A fascinating article was published in the NY Times yesterday: “The Myth of Male Decline” by Stephanie Coontz. Ms. Coontz cites countless facts and stats on how women are still grossly underpaid and under-represented in high levels of business and government, essentially where societal policies and ensuing change is instituted.
After reading this article, I was most struck by the absence of the reasons the majority of women opt out of big business and I assume big government:
- By mid-career, most women value flexibility and intrinsic reward over the limits of a traditional staff position where they are dictated by their jobs how accessible they can be for their families. Secondly, many women crave a more internal satisfaction from their work by mid-career and are lured to opt out of their corporate career to pursue their own business or a creative endeavor.
- Just because women now represent almost 40% of F/T workers in management but only 4% of the CEO’s in Fortune’s top 1,000 companies—doesn’t mean they are not as successful as their male counterparts who choose to stay in-house. Again, it’s all a matter of what success looks like for you. If that is being able to be home with your children part time and pursuing the rise of your own business (or not), then our hat is off to you. Think of the incredible role model you are serving as to all those around you.
Where my work comes into play is assisting the women who are mid career and who do want to continue on to executive roles, whether as part of a large corporation or within their own businesses. I am focusing my research and writing today on the particular skill set that these women need to intentionally develop to help them break through the stark glass ceiling.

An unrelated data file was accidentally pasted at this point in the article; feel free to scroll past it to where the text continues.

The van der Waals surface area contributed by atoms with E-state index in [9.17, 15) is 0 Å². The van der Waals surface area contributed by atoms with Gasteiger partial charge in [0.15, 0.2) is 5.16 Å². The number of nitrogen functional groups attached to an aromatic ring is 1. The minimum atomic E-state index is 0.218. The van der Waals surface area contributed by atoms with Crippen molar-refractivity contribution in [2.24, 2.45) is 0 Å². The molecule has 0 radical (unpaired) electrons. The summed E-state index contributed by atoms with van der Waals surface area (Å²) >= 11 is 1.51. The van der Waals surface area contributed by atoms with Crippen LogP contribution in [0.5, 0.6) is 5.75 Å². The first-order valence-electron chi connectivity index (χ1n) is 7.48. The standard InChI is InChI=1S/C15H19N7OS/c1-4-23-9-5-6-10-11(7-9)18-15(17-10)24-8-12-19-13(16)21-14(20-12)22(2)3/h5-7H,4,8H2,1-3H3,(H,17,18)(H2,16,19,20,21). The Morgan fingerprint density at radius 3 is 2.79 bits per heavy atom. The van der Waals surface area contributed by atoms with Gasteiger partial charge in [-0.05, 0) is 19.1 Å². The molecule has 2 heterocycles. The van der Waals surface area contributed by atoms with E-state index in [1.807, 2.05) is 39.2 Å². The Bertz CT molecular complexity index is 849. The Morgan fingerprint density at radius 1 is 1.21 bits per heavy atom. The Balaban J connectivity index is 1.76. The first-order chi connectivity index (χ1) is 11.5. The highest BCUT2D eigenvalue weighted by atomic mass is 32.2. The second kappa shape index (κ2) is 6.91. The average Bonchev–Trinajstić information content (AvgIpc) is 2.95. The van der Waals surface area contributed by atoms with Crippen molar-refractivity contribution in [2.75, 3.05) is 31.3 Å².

To this point, a recent study released by Stanford Business School cites:
Women who display masculine traits, and know when not to, get more promotions than men states a recent study released by Stanford Graduate School of Business.
Do you agree? As a woman in business, were you aware that you are embodying your male counterpart’s traits: confidence, aggressiveness and assertiveness when you are jockeying on your or your teammate’s behalf?
Are we really so juxtaposed that women cannot be seen as self-possessed, highly aspirational, visionary strong leaders that we have to be referred to as possessing male traits to do so?
Many of my clients do report that they notice a sharp difference in the way that their male counterparts effortlessly yet persistently cite their accomplishments. In contrast, my clients note these reasons for not doing the same:
- They think their ‘win’s’ should speak for themselves
- They struggle with humility when they attempt to self-promote
- It does not feel natural to be so self-touting
What do you think? Do you identify with these reasons for not acting more assertive and self confident when it comes to seeking a promotion, a salary increase or getting higher visibility projects? If so, what do you attribute this to—your gender or your personality?